Most are in theory opposed to the idea of whale hunting since they have a vague notion that it involves harpoons and much spilling of blood, but in practice they admit they would need to know a little more about it before they could form a strong opinion. The bottom line is, with the obvious exception of card carrying animal rights activists, and whisper it quietly most people do not really care.
Ben Bradshaw on the other hand is somebody who does care. “I have called the Icelandic ambassador to my office to explain this decision” he said last week, after describing the resumption as “inexplicable and inexcusable”. Summoning an ambassador is sometimes regarded as quite a serious expression of displeasure in diplomatic circles, but it all depends on who is doing the summoning.
So who is Ben Bradshaw? Not too many people in Britain know, nor care for, the answer to that question either, but he is actually the UK Fisheries Minister.
Despite the fact the ambassador pointed out the evidence that Iceland, “a country with very few natural resources, with a people who cannot forget where they have come from, could be trusted more than most countries to manage sustainability issues”, after the meeting Bradshaw issued another strongly worded statement with further condemnation for the “unnecessary and inexplicable decision” when there was “no rational reason” for killing whales.
When pressed for comment as to why the decision was so irrational a spokesman for Mr Bradshaw and the Department of the Environment, Food and Rural Affairs (DEFRA) claimed it was irrational because it was economically unviable and the whale stocks were not sustainable.
He specifically drew attention to the Icelandic’s government statement that "the Icelandic economy is overwhelmingly dependent on the utilisation of living marine resources", as if this was some sort of banal nonsense considering the demand for whale meat, whereas any Icelandic citizen will no doubt agree wholeheartedly on the economic importance of all marine resources.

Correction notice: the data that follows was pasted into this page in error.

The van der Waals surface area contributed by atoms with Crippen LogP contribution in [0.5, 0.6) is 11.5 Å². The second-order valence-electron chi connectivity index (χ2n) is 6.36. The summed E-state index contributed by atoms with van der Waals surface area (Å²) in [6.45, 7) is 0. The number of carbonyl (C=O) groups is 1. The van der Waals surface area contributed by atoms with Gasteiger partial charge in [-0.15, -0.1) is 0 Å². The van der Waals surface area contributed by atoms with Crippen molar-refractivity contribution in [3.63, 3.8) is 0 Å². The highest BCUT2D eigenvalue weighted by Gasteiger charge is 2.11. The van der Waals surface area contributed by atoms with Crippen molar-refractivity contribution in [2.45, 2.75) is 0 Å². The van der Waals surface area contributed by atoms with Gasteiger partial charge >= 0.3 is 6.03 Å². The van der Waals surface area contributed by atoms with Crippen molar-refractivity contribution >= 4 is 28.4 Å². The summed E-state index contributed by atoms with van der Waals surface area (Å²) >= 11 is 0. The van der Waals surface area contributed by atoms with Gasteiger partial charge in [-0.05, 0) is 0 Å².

On the other hand Bradshaw’s reaction is slightly worrying for British citizens concerned about the marine resources closer to home. Instead of rubbishing Icelandic government statements his time might be better spent studying them more closely, specifically in the area of responsible fisheries and the policy that Icelandic “Government decisions shall show regard for the obligation of each generation to pass on to its descendants a viable environment and for the duty of nations to protect marine life and the ecosystem.” (Declaration of Environmental Considerations, Icelandic Ministry of Fisheries)
This is worth considering since a little over 48 hours after Bradshaw released his first statement on whaling, the International Council for the Exploration for the Seas (ICES) released their annual report on cod stocks in the North Sea. For the fifth year running ICES recommended that the British government impose a total ban on cod fishing in the region because stocks are “overexploited and nearly all depleted.” Ironically enough the report also indicates that cod stocks around Iceland are large and growing.
With this in mind, as a British citizen, I personally would rather our Fisheries Minister did more listening and less lecturing, and most of the UK public he claims to speak for are also more concerned with sustaining cod stocks at home than the whale population in Iceland.
DEFRA’s spokesperson also declined to comment when asked if Bradshaw had considered any cultural or historical factors concerning Icelandic attitudes to whaling. It was put to him that the traditions and long held beliefs of a sea faring nation of fishermen might conceivably lead to ingrained points of view, seemingly irrelevant to others.
The fact that the Icelandic word hvalreki means both “jackpot” and “beached whale” suggests a traditionally colossal importance attached to the business of hunting whales, to even the most ill informed individual. It is thus even more strange that a self proclaimed “friend and admirer of the Icelandic people” should find the decision so inexplicable.
Herein lies the problem. Fish and its relative economic importance. To a British politician the ocean and its inhabitants make headlines from time to time whereas to his Icelandic counterpart marine management is one of the single most important issues. If the very last cod is fished from the depths of the North Sea it is a bit of problem admittedly but it is not the end of the world for us, we’d survive. If the same happens in Iceland’s waters the economy will crumble; Icelandic people are acutely aware that they got where they are today thanks to fish and hence it is not so strange that Icelanders are reluctant to be dictated to as to what they can and cannot do with the resources of the sea.
Put simply, if the sustainable utilisation of living marine resources was as important to Britain as they are to Iceland I daresay the UK Fisheries minister would be someone a little more high profile than Ben Bradshaw and a little less prone to issuing knee-jerk condemnations.